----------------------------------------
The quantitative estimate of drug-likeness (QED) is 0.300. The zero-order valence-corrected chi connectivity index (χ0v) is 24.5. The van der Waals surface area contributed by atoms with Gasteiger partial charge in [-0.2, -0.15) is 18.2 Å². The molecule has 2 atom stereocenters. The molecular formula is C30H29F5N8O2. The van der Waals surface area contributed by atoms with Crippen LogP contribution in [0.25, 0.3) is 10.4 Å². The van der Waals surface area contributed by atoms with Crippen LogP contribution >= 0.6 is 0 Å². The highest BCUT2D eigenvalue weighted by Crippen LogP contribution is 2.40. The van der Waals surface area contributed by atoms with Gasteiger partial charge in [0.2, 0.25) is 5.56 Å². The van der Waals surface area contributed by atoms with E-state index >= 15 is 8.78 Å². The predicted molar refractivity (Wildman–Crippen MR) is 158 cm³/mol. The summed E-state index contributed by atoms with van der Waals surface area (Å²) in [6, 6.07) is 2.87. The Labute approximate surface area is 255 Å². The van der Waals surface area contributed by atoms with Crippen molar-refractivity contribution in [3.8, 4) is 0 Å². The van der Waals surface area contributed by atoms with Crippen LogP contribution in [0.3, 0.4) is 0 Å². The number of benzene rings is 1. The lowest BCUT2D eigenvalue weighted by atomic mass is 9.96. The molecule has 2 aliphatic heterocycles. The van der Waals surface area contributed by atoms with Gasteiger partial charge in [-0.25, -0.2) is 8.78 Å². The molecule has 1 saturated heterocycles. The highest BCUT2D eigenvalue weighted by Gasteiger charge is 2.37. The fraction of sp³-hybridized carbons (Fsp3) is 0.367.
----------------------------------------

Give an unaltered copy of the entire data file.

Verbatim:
The quantitative estimate of drug-likeness (QED) is 0.300. The zero-order valence-corrected chi connectivity index (χ0v) is 24.5. The van der Waals surface area contributed by atoms with Gasteiger partial charge in [-0.2, -0.15) is 18.2 Å². The molecule has 2 atom stereocenters. The molecular formula is C30H29F5N8O2. The van der Waals surface area contributed by atoms with Crippen LogP contribution in [0.25, 0.3) is 10.4 Å². The van der Waals surface area contributed by atoms with Crippen LogP contribution >= 0.6 is 0 Å². The highest BCUT2D eigenvalue weighted by Crippen LogP contribution is 2.40. The van der Waals surface area contributed by atoms with Gasteiger partial charge in [0.2, 0.25) is 5.56 Å². The van der Waals surface area contributed by atoms with E-state index >= 15 is 8.78 Å². The predicted molar refractivity (Wildman–Crippen MR) is 158 cm³/mol. The summed E-state index contributed by atoms with van der Waals surface area (Å²) in [6, 6.07) is 2.87. The Labute approximate surface area is 255 Å². The van der Waals surface area contributed by atoms with Crippen molar-refractivity contribution in [3.8, 4) is 0 Å². The van der Waals surface area contributed by atoms with Crippen LogP contribution in [0.3, 0.4) is 0 Å². The number of benzene rings is 1. The lowest BCUT2D eigenvalue weighted by atomic mass is 9.96. The molecule has 2 aliphatic heterocycles. The van der Waals surface area contributed by atoms with Gasteiger partial charge in [-0.25, -0.2) is 8.78 Å². The molecule has 1 saturated heterocycles. The highest BCUT2D eigenvalue weighted by Gasteiger charge is 2.37. The fraction of sp³-hybridized carbons (Fsp3) is 0.367.